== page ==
Core blimey!

Though its premise seems to be Armageddon in reverse – the planet’s would-be saviours must burrow right into the Earth to prevent apocalypse – The Core harks back to a much earlier end-of-the-world disaster-thon: 1961’s The Day the Earth Caught Fire. Because rather than freakish galactic bad luck, the blame for our perils lies squarely at the feet of mankind itself, or at least those hawkish factions who used to be called the Military-Industrial Complex. Fearing that America’s (unspecified) enemies are developing some kind of mega-weapon designed to trigger cataclysmic earthquakes on US territory, Uncle Sam’s boffins come up with an identical device in accordance with the old Reaganite principle of Mutually Assured Destruction.

Nobody seems sure whether this key McGuffin project is spelled Destiny or Destini. But, needless to say, testing the seismic uber-whatsit has unfortunate repercussions. The molten iron goo around the Earth’s core stops revolving, threatening the planet’s protective electromagnetic shield. The ensuing, photogenic mishaps range from pigeons going crazy in Trafalgar Square to the burning of Rome and the melting of (one-time supposed Al-Qaeda target) the Golden Gate Bridge in what is pointedly described as “the most devastasting and baffling event in our nation’s history.” The only solution is to detonate nuclear devices around the core itself — weapons of mass destruction will save the planet!. But getting down there poses some apparently insurmountable problems…

At this point The Core turns into Fantastic Voyage (1966), with a plucky crew hurtling through the Earth’s mantle of glowing golden glop in Virgil, a near-indestructible vessel that looks and acts like a giant drill-bit. On board: youthful astronaut and ace navigator Childs (Hilary Swank), her commanding-officer Iverson (Bruce Greenwood), feuding academics Keyes (Aaron Eckhart) and Zimsky (Stanley Tucci), token foreigner Sergei (Tcheky Karyo) and the ship’s inventor Brazleton (Delroy Lindo). Meanwhile in Houston, NASA project-supervisor Stick (Alfre Woodard) gnaws her manicured nails.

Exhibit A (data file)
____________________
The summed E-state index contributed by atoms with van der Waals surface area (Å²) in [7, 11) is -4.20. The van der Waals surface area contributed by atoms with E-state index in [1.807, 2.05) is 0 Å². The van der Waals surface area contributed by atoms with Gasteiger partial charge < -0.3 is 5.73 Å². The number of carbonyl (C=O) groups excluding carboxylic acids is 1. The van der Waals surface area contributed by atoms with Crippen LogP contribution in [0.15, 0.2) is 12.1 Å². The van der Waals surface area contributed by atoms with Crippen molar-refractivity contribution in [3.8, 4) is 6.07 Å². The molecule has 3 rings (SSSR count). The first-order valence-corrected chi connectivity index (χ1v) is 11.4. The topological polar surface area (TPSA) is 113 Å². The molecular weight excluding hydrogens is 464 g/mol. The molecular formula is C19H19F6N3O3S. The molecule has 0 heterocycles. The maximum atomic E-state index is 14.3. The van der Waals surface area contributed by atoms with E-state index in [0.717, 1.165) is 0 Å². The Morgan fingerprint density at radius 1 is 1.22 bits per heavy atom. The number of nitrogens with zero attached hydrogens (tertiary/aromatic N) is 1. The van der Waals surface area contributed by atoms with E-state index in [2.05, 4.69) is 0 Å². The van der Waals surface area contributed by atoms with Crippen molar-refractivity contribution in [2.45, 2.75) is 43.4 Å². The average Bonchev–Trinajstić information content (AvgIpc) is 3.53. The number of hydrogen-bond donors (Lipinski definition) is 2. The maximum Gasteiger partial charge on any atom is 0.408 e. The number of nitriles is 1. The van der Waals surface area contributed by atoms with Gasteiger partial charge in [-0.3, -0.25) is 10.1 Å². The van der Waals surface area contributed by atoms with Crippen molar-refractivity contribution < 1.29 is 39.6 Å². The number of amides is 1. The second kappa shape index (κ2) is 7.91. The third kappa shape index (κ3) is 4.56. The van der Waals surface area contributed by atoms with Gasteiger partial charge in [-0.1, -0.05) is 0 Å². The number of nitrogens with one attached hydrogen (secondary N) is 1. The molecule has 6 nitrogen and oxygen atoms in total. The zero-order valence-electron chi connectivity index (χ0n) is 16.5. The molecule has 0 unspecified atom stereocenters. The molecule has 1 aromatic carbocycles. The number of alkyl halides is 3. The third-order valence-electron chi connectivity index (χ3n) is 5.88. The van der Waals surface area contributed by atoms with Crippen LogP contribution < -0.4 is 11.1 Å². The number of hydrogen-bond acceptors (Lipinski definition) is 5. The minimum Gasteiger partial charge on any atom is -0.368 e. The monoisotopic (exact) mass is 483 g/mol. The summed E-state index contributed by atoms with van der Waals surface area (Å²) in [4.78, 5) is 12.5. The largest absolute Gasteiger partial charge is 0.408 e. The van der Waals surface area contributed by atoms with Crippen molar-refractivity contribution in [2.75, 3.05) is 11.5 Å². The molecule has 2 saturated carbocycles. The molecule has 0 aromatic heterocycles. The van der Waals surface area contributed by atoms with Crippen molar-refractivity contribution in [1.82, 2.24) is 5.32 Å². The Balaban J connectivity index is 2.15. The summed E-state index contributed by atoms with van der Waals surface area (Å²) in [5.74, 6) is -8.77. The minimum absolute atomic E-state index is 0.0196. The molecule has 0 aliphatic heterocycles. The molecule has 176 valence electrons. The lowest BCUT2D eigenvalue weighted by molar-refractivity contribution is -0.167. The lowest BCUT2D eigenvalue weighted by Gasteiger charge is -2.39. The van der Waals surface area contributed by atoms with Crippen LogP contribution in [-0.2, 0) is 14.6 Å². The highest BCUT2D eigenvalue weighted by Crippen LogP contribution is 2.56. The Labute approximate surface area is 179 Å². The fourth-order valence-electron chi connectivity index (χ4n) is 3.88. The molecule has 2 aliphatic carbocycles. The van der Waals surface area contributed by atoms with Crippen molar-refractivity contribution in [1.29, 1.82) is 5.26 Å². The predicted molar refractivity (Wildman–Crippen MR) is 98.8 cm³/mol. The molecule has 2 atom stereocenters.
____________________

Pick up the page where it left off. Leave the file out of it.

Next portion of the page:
“What if the core was made of cheese?” the imperious Zimsky sarcastically asks at one point when his expertise is questioned — but as for the movie, there’s no “what if” about it. This is 100 percent sci-fi gorgonzola from start to finish – then again, there’s nothing wrong with a little fromage every now and again, especially if it’s served in such an undemanding and digestible form. Just as Childs narrowly negotiates the Virgil through all manner of obstacles, Amiel likewise skilfully steers The Core down a tricky middle course between the ever-looming twin hazards of camp (Evolution) and pomp (Armageddon; Deep Impact).

The slumming cast keep commendably deadpan faces as they deliver the slabs of jargon-loaded exposition that pad out Cooper Layne and John Rogers’ script – each major plot-point of which is even more ludicrous than the last (we’re informed that Virgil is made of a miracle substance informally known as ‘Unobtainium’, though ‘Unbelievium’ would be much closer to the mark.) While entertaining enough, the shameless and relentlessly escalating absurdities prevent any proper build-up of tension, as does the script’s slavish adherence to established genre rules.

The characters are picked off one-by-one in strict billing order, while the fact that we’re always aware the real problem is going to be getting the Virgil out of the core rather than in removes any doubt about the success of the mission itself.

But even at a patience-stretching 103 minutes, The Core is never boring – if nothing else, it’s always good to see the finger of blame pointed so squarely at the US military and their co-opted scientists, with a distinctly seventies eco-vibe detectable throughout.

“We killed the planet!” someone yelps. A school of friendly whales even crops up at a couple of crucial junctures, setting up a final scene in which Eckhart’s idealistic Keyes (who, despite his muscles, is no cousin of Bruce Willis’s mercenary Armageddon drillers) explicitly rejects the temptation of a well-paid NASA job in order to stay with his (inattentive) students. Today’s lesson: the victory of ‘pure’ academia over the bastardised, corrupted form represented by the egomaniacal Zimsky.

Because, despite the surface chaos of its cobbled-together plot, The Core‘s ideological subtext holds together surprisingly well – which is partly why it’s preferable to Eckharts last turn as an unkempt prof, Neil Labute’s relatively po-faced A.S. Byatt adaptation Possession. The gleefully implausible Core has none of that movie’s highbrow pretensions — despite all the scientific gobbledygook, the film adheres to the long-standing principle that films about hyper-intelligent people are invariably extremely dumb themselves. Here, that means endless on-screen captions telling us exactly whats going on, and when, and where though there’s never any real doubt that we’re always slap bang in the middle of prime, camembert-flavoured Unbelievium.

Neil Young

24th March, 2003
(seen same day, Odeon Gate, Newcastle)

THE CORE : 5/10 : USA 2003 : Jon AMIEL : 103 mins (approx)